"I'll Take Care of it"
Denver, Colorado (PRWEB) February 01, 2013
Medical marijuana business applications in Colorado are not as robust as expected, according to the Colorado Bureau of Investigation.
Since the passage of Amendment 64, the number of business applications for medical marijuana businesses has not spiked as much as expected, reports the Colorado Bureau of Investigation.
Currently, the Medical Marijuana Enforcement Division, a Division of the Colorado Department of Revenue, has only received 31 applications for new medical marijuana businesses since the passage of Amendment 64, according to the Colorado Bureau of Investigation. While this may seem like a large amount of new business applications, it is actually lower than officials expected, and the overall growth of the medical marijuana industry in Colorado is down 4 percent since 2011.
Amendment 64 legalized the recreational consumption, possession, growing, and intrastate transport of limited amounts of marijuana. It also sets up a comprehensive regulatory framework for the allowance of retail marijuana shops that are to be regulated in a manner similar to alcohol. Barring federal intervention, these shops will likely open their doors at the beginning of 2014. Many experts have opined that Amendment 64 allows for Amsterdam style coffee shops, i.e. – on-site consumption.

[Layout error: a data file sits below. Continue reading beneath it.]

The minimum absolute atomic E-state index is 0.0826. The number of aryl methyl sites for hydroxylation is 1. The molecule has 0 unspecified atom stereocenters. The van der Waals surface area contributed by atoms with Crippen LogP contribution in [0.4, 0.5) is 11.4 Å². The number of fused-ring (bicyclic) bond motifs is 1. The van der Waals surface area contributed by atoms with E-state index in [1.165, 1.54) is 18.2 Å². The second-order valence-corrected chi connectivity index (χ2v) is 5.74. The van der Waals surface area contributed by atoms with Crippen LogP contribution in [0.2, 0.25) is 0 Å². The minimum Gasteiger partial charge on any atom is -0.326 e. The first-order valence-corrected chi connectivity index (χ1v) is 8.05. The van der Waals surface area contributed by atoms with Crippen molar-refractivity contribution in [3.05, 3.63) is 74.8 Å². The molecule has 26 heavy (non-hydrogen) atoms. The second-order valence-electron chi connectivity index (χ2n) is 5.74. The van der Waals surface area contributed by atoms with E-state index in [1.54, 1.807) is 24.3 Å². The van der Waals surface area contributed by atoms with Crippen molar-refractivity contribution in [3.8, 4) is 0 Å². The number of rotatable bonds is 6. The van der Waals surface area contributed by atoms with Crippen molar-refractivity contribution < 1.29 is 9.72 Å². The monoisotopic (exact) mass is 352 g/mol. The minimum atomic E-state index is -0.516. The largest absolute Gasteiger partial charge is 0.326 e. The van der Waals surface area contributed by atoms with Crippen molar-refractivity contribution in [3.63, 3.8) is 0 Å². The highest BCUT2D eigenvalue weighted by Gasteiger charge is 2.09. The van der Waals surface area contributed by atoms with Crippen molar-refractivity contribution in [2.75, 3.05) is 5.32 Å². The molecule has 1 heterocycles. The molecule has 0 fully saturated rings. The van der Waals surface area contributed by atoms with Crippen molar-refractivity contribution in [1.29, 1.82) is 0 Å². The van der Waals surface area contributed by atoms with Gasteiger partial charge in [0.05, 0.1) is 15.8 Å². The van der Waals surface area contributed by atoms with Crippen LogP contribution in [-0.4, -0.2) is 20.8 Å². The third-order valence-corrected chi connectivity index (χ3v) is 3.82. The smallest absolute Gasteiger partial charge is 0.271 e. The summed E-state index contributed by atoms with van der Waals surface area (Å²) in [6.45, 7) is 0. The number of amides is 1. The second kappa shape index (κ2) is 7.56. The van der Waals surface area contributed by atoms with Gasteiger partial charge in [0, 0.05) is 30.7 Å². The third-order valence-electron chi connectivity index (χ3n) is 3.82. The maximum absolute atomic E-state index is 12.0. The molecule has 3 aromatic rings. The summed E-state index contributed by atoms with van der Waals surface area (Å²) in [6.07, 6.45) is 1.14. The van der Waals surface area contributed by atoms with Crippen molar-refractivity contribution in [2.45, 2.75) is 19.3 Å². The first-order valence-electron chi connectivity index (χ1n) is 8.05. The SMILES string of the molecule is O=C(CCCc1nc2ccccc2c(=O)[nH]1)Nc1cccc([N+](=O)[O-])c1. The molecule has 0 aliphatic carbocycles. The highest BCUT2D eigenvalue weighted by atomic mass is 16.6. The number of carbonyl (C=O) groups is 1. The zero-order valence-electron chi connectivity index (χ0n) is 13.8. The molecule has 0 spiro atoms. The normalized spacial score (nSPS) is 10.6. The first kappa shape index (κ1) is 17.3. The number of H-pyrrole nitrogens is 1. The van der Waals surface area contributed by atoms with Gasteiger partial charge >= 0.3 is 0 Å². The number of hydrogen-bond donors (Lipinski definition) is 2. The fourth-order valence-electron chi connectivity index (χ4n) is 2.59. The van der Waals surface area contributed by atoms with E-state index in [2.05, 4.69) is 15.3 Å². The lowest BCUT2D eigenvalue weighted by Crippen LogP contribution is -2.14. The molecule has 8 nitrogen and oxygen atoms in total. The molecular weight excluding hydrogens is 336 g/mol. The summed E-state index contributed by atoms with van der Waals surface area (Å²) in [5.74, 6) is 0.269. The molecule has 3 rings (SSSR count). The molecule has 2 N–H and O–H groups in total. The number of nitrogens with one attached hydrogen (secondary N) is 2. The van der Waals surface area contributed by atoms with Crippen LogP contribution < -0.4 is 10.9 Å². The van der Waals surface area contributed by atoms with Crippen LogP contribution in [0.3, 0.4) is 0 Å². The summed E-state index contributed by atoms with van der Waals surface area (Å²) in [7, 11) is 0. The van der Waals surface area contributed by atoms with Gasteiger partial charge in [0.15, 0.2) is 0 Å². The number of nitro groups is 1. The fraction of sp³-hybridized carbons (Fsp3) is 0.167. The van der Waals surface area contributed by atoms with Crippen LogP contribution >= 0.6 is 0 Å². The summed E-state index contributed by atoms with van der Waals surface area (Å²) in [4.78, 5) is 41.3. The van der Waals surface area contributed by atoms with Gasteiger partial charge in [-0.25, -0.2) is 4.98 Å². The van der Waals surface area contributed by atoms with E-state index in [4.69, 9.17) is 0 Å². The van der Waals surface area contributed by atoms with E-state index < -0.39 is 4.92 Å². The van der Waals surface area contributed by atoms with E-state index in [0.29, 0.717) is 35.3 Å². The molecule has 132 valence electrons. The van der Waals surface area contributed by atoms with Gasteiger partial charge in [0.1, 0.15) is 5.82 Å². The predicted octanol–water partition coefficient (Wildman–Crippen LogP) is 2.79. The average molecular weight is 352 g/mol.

At its peak, the number of medical marijuana dispensaries in Colorado was approximately 800; however, about 300 of these businesses have since closed. Consequently, the paltry 31 new business applications for new medical marijuana businesses in Colorado to date reflects a number of factors, including that the supply has appeared to meet the demand for such businesses and that Colorado regulations, which require medical marijuana entrepreneurs to front tens of thousands of dollars to secure the required permits and approvals, are weeding out non-compliant or poorly backed startups.
While Amendment 64 has not dramatically increased the number of new medical marijuana business applications as was expected, it has dramatically shaken up Colorado legislators who are now scrambling to pass a Colorado DUI and DWAI law that will make it illegal to have 5 or more nanograms of active THC in one’s system when driving. These efforts have continually failed, in large part due to the fact that there are not objectively reliable and peer-reviewed studies that state that 5 nano grams is a scientifically valid number to determine impairment. However, legal experts suspect that a new DUID law regarding marijuana will likely pass this summer. Some are also predicting that, should such marijuana DUID laws be passed, a criminal defendant's lawyer will likely be able to argue that, even though a person had 5 or more nanograms of THC in his system while driving, other evidence (such as no record of bad driving) shows that the person was not impaired by cannabis.
All opinions stated in this article are by Jeremy Rosenthal and are based upon his years of experience and knowledge when it applies to laws in Colorado pertaining to medical marijuana, sealings and expungements.
The Law Firm of Jeremy Rosenthal represents people who run afoul of the Medical Marijuana Laws and can help in Sealing certain cases.